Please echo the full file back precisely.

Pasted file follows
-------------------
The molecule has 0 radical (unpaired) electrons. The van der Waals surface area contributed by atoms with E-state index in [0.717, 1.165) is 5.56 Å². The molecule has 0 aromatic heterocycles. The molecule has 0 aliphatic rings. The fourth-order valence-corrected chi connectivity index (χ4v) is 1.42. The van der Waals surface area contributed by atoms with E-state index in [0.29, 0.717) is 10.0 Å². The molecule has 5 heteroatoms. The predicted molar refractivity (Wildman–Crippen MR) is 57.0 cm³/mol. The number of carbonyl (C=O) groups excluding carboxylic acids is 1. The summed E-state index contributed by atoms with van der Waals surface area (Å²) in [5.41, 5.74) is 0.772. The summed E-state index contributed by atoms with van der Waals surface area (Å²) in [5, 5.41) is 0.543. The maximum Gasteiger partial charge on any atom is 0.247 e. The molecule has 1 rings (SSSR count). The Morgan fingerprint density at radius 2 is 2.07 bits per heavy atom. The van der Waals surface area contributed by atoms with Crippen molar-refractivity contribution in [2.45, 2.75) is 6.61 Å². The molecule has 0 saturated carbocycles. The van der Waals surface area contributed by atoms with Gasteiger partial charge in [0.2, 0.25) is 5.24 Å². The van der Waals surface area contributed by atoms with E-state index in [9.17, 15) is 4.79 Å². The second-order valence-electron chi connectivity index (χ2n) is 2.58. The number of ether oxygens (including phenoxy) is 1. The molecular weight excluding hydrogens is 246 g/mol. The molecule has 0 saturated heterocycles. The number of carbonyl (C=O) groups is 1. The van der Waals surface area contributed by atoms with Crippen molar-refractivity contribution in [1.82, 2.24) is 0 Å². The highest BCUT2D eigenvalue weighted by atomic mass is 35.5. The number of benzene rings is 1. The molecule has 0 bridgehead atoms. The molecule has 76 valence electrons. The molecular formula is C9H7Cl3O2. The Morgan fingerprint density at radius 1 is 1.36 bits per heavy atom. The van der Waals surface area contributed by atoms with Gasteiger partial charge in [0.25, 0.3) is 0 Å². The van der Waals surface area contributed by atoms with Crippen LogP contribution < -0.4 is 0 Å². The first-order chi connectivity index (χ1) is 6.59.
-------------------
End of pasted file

The molecule has 0 radical (unpaired) electrons. The van der Waals surface area contributed by atoms with E-state index in [0.717, 1.165) is 5.56 Å². The molecule has 0 aromatic heterocycles. The molecule has 0 aliphatic rings. The fourth-order valence-corrected chi connectivity index (χ4v) is 1.42. The van der Waals surface area contributed by atoms with E-state index in [0.29, 0.717) is 10.0 Å². The molecule has 5 heteroatoms. The predicted molar refractivity (Wildman–Crippen MR) is 57.0 cm³/mol. The number of carbonyl (C=O) groups excluding carboxylic acids is 1. The summed E-state index contributed by atoms with van der Waals surface area (Å²) in [5.41, 5.74) is 0.772. The summed E-state index contributed by atoms with van der Waals surface area (Å²) in [5, 5.41) is 0.543. The maximum Gasteiger partial charge on any atom is 0.247 e. The molecule has 1 rings (SSSR count). The Morgan fingerprint density at radius 2 is 2.07 bits per heavy atom. The van der Waals surface area contributed by atoms with Crippen molar-refractivity contribution in [2.45, 2.75) is 6.61 Å². The molecule has 0 saturated carbocycles. The van der Waals surface area contributed by atoms with Gasteiger partial charge in [0.2, 0.25) is 5.24 Å². The van der Waals surface area contributed by atoms with E-state index in [9.17, 15) is 4.79 Å². The second-order valence-electron chi connectivity index (χ2n) is 2.58. The number of ether oxygens (including phenoxy) is 1. The molecular weight excluding hydrogens is 246 g/mol. The molecule has 0 saturated heterocycles. The number of carbonyl (C=O) groups is 1. The van der Waals surface area contributed by atoms with Crippen molar-refractivity contribution in [1.82, 2.24) is 0 Å². The highest BCUT2D eigenvalue weighted by atomic mass is 35.5. The number of benzene rings is 1. The molecule has 0 bridgehead atoms. The molecule has 76 valence electrons. The molecular formula is C9H7Cl3O2. The Morgan fingerprint density at radius 1 is 1.36 bits per heavy atom. The van der Waals surface area contributed by atoms with Gasteiger partial charge in [0.25, 0.3) is 0 Å². The van der Waals surface area contributed by atoms with Crippen LogP contribution < -0.4 is 0 Å². The first-order chi connectivity index (χ1) is 6.59.